Estimating The Zone Of Possible Agreement In An Adversarial Negotiation Means

There is therefore a possible match zone if there is an overlap between these walk-away positions. If this is not the case, it is very unlikely that the negotiations will succeed. In fact, it will only be possible if a party realizes that its BATNA is not as good as it thought, or if it decides to accept the agreement for another reason, when another option could lead to better results. (This is often the case when parties don`t explore or understand their BATNas well enough and are therefore content with less than they could have gotten elsewhere.) For example, a lender wants to borrow money at a given interest rate for a set period of time. A borrower willing to pay this rate and accept the repayment term shares a ZOPA with the lender and the two can eventually reach an agreement. In the example above, Sarah is not willing to pay more than $4500, and Paul accepts no less than $5,000 $US. Sarah may be ready to throw a few skis that she received as a gift, but never used. Paul, who wanted to use some of the money in the car to buy a few skis, agrees. Paul accepted less than his final result, because added value was added to the negotiation. Both sides “win”.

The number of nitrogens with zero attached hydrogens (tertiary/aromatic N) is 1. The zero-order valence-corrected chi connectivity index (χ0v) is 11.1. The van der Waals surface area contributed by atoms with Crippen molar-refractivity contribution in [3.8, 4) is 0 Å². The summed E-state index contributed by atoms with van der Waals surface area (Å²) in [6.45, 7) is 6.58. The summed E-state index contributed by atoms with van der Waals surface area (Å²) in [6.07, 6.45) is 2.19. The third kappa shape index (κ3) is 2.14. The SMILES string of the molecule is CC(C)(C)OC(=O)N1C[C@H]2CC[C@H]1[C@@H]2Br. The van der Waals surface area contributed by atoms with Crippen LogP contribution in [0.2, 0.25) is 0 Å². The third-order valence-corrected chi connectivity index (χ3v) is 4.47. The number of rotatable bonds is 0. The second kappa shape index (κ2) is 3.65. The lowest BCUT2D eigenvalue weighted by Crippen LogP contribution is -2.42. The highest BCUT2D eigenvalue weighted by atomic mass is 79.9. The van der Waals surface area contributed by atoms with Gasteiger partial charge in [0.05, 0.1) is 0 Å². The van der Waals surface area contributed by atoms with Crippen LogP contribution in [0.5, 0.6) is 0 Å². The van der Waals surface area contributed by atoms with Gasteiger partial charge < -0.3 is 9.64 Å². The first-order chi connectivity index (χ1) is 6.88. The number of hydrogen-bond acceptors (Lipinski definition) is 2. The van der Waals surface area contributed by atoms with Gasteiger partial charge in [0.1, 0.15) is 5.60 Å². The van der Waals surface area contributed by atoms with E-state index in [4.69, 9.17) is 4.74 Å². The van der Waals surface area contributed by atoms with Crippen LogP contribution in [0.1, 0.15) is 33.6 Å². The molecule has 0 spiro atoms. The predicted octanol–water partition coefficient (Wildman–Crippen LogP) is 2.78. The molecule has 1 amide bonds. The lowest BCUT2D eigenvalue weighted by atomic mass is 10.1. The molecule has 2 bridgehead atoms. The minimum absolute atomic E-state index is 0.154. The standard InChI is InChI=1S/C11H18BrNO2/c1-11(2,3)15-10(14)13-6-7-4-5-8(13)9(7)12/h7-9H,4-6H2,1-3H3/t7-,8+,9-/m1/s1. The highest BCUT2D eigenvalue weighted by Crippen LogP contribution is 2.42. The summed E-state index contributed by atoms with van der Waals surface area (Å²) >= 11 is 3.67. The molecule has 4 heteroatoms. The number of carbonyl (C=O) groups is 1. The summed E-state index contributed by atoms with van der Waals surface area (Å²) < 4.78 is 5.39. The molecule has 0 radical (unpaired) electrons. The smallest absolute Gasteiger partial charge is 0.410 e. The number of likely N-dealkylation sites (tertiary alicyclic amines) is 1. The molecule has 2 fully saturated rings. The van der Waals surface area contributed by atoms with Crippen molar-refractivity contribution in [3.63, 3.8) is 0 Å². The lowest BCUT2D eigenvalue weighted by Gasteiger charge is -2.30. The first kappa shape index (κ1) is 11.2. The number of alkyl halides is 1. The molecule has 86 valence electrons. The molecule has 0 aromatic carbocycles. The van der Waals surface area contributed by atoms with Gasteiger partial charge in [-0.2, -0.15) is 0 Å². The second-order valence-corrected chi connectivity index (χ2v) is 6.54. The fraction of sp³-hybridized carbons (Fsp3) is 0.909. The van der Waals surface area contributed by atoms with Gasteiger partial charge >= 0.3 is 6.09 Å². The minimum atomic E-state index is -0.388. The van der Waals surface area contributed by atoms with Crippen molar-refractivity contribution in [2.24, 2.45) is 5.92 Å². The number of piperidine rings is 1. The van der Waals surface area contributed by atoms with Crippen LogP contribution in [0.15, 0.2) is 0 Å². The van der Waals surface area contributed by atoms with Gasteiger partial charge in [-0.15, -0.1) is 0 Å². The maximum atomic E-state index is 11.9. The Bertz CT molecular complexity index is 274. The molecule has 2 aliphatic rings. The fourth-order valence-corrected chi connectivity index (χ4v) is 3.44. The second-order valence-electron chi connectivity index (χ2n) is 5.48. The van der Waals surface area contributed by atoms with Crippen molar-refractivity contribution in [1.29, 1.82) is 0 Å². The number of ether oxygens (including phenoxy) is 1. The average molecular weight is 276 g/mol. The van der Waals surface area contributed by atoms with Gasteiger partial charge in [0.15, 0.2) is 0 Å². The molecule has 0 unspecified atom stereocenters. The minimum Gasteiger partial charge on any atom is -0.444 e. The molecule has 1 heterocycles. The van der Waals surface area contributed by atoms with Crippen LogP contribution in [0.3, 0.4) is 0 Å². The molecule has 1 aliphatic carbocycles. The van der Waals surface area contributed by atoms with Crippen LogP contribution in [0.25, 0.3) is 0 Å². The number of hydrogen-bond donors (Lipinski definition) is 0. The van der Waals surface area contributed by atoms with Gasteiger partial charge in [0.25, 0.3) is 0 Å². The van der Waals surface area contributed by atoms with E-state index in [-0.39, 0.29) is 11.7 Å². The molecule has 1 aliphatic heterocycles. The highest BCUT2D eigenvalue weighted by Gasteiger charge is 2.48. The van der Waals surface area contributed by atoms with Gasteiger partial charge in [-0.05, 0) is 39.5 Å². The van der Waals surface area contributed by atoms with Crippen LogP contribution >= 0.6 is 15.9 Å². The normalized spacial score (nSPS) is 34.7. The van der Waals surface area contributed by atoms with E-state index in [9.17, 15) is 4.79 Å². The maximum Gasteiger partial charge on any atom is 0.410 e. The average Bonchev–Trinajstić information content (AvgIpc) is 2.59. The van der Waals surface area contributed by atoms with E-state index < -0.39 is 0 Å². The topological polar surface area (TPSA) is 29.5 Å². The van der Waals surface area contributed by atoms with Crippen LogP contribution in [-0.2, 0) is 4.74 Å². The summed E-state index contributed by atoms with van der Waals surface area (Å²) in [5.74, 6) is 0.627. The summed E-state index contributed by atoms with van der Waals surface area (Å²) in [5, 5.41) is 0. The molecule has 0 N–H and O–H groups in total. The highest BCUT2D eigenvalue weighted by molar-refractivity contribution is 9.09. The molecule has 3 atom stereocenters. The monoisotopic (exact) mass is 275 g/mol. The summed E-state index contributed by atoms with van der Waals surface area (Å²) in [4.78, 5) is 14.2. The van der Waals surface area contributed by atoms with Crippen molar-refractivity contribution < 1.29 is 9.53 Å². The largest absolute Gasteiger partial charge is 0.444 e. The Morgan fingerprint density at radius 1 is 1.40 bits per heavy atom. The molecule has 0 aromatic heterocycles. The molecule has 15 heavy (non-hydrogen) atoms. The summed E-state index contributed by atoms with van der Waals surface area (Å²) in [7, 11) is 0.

An important part of preparing for a trade is to discover your area of acceptance, for example by looking for previous offers and looking at current market prices. Of course, you will also take into account the finances you have for this purchase. It can also be helpful to guess the other person`s area. If the parties to the negotiations are unable to obtain a ZOPA, they are in a negative negotiating zone. An agreement cannot be reached in a negative negotiating zone, as the needs and wishes of all parties cannot be satisfied by an agreement concluded under these conditions. When I negotiate to buy something, there are a number of prices that I find reasonable and expect to see. If the price is lower, I will be pleasantly surprised and I think it is really cheap. Together, these two zones form the acceptance zone.

If something is evaluated in this area, it is that if I want to buy it, I will accept the price. If it is higher, I will not accept the price. As a rule, the buyer begins to offer near the lower part of his area and stops when he goes up. So the buyer and seller have both acceptance zones – one low and the other high. If they are to reach an agreement, these areas must overlap. This is the area of the agreement where the final agreement on the price (or what is negotiated) can be reached. As has been shown throughout the “Negotiation Mastery” course, a big part of the interaction during a negotiation is to shape the perception of ZOPA through conviction and other tactical measures, as this instead leads to an agreement. The “surprisingly cheap” area remains important during negotiations, because if a buyer offers something in this area, I might be wary that what he sells is less than what I really want, for example of lower quality, as in the price-quality heuristic. However, negative areas of negotiation can be overcome if the negotiating parties are willing to know each other`s wishes and needs.

. . .